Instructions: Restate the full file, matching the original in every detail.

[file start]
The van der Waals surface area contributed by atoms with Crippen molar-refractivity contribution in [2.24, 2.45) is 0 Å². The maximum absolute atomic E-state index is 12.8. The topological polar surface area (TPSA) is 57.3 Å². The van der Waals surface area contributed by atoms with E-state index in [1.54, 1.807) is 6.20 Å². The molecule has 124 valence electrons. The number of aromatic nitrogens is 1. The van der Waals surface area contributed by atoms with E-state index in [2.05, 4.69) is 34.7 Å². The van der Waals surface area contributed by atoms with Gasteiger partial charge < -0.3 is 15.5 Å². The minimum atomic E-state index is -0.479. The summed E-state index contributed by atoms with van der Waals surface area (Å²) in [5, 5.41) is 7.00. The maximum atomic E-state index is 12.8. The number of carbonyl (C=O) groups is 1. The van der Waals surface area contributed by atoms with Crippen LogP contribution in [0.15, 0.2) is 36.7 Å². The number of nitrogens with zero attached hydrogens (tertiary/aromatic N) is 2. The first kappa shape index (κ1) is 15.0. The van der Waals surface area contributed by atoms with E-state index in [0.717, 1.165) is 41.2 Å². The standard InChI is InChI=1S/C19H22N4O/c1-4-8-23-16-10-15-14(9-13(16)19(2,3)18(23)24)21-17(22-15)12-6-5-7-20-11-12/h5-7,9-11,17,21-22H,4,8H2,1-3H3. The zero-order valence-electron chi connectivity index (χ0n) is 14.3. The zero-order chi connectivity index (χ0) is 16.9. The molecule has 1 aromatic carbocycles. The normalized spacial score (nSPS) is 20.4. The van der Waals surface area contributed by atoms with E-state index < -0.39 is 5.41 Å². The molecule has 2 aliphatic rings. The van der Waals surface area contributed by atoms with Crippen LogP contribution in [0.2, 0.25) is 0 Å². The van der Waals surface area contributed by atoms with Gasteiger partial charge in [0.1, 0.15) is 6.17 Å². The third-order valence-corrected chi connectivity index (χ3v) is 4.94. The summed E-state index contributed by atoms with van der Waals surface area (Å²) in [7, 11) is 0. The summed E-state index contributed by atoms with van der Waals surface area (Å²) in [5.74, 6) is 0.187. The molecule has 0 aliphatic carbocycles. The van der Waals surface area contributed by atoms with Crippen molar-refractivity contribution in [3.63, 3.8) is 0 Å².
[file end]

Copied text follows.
The van der Waals surface area contributed by atoms with Crippen molar-refractivity contribution in [2.24, 2.45) is 0 Å². The maximum absolute atomic E-state index is 12.8. The topological polar surface area (TPSA) is 57.3 Å². The van der Waals surface area contributed by atoms with E-state index in [1.54, 1.807) is 6.20 Å². The molecule has 124 valence electrons. The number of aromatic nitrogens is 1. The van der Waals surface area contributed by atoms with E-state index in [2.05, 4.69) is 34.7 Å². The van der Waals surface area contributed by atoms with Gasteiger partial charge < -0.3 is 15.5 Å². The minimum atomic E-state index is -0.479. The summed E-state index contributed by atoms with van der Waals surface area (Å²) in [5, 5.41) is 7.00. The maximum atomic E-state index is 12.8. The number of carbonyl (C=O) groups is 1. The van der Waals surface area contributed by atoms with Crippen LogP contribution in [0.15, 0.2) is 36.7 Å². The number of nitrogens with zero attached hydrogens (tertiary/aromatic N) is 2. The first kappa shape index (κ1) is 15.0. The van der Waals surface area contributed by atoms with E-state index in [0.717, 1.165) is 41.2 Å². The standard InChI is InChI=1S/C19H22N4O/c1-4-8-23-16-10-15-14(9-13(16)19(2,3)18(23)24)21-17(22-15)12-6-5-7-20-11-12/h5-7,9-11,17,21-22H,4,8H2,1-3H3. The zero-order valence-electron chi connectivity index (χ0n) is 14.3. The zero-order chi connectivity index (χ0) is 16.9. The molecule has 1 aromatic carbocycles. The normalized spacial score (nSPS) is 20.4. The van der Waals surface area contributed by atoms with E-state index < -0.39 is 5.41 Å². The molecule has 2 aliphatic rings. The van der Waals surface area contributed by atoms with Crippen LogP contribution in [0.2, 0.25) is 0 Å². The van der Waals surface area contributed by atoms with Gasteiger partial charge in [0.1, 0.15) is 6.17 Å². The third-order valence-corrected chi connectivity index (χ3v) is 4.94. The summed E-state index contributed by atoms with van der Waals surface area (Å²) in [7, 11) is 0. The summed E-state index contributed by atoms with van der Waals surface area (Å²) in [5.74, 6) is 0.187. The molecule has 0 aliphatic carbocycles. The van der Waals surface area contributed by atoms with Crippen molar-refractivity contribution in [3.63, 3.8) is 0 Å².